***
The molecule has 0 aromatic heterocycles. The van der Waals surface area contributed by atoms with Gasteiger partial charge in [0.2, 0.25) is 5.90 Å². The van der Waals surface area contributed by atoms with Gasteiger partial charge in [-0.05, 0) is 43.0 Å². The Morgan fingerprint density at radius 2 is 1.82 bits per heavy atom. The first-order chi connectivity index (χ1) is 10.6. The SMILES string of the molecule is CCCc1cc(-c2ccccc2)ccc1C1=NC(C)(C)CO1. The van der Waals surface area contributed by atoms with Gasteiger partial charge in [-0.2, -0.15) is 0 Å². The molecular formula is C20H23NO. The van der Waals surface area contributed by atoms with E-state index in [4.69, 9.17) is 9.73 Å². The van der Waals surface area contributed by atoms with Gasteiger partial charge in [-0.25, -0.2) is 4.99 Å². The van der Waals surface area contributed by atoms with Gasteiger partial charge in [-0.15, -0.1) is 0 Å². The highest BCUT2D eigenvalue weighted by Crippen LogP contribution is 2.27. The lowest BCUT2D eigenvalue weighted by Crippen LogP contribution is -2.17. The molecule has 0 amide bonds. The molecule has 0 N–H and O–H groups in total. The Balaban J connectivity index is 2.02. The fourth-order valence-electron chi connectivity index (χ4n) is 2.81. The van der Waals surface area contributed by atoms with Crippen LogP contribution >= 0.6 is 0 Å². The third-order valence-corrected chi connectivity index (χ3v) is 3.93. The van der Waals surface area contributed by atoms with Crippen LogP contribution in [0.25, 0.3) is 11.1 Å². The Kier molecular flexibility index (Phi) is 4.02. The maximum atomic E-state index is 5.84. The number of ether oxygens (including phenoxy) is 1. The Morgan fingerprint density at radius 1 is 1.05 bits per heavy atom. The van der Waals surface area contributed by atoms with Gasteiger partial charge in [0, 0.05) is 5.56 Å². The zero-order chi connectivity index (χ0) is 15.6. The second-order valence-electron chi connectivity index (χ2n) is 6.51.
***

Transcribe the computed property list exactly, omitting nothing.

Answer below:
The molecule has 0 aromatic heterocycles. The van der Waals surface area contributed by atoms with Gasteiger partial charge in [0.2, 0.25) is 5.90 Å². The van der Waals surface area contributed by atoms with Gasteiger partial charge in [-0.05, 0) is 43.0 Å². The Morgan fingerprint density at radius 2 is 1.82 bits per heavy atom. The first-order chi connectivity index (χ1) is 10.6. The SMILES string of the molecule is CCCc1cc(-c2ccccc2)ccc1C1=NC(C)(C)CO1. The van der Waals surface area contributed by atoms with Gasteiger partial charge in [-0.2, -0.15) is 0 Å². The molecular formula is C20H23NO. The van der Waals surface area contributed by atoms with E-state index in [4.69, 9.17) is 9.73 Å². The van der Waals surface area contributed by atoms with Gasteiger partial charge in [-0.25, -0.2) is 4.99 Å². The van der Waals surface area contributed by atoms with Gasteiger partial charge in [-0.15, -0.1) is 0 Å². The highest BCUT2D eigenvalue weighted by Crippen LogP contribution is 2.27. The lowest BCUT2D eigenvalue weighted by Crippen LogP contribution is -2.17. The molecule has 0 amide bonds. The molecule has 0 N–H and O–H groups in total. The Balaban J connectivity index is 2.02. The fourth-order valence-electron chi connectivity index (χ4n) is 2.81. The van der Waals surface area contributed by atoms with Crippen LogP contribution >= 0.6 is 0 Å². The third-order valence-corrected chi connectivity index (χ3v) is 3.93. The van der Waals surface area contributed by atoms with Crippen LogP contribution in [0.25, 0.3) is 11.1 Å². The Kier molecular flexibility index (Phi) is 4.02. The maximum atomic E-state index is 5.84. The number of ether oxygens (including phenoxy) is 1. The Morgan fingerprint density at radius 1 is 1.05 bits per heavy atom. The van der Waals surface area contributed by atoms with Gasteiger partial charge in [0, 0.05) is 5.56 Å². The zero-order chi connectivity index (χ0) is 15.6. The second-order valence-electron chi connectivity index (χ2n) is 6.51.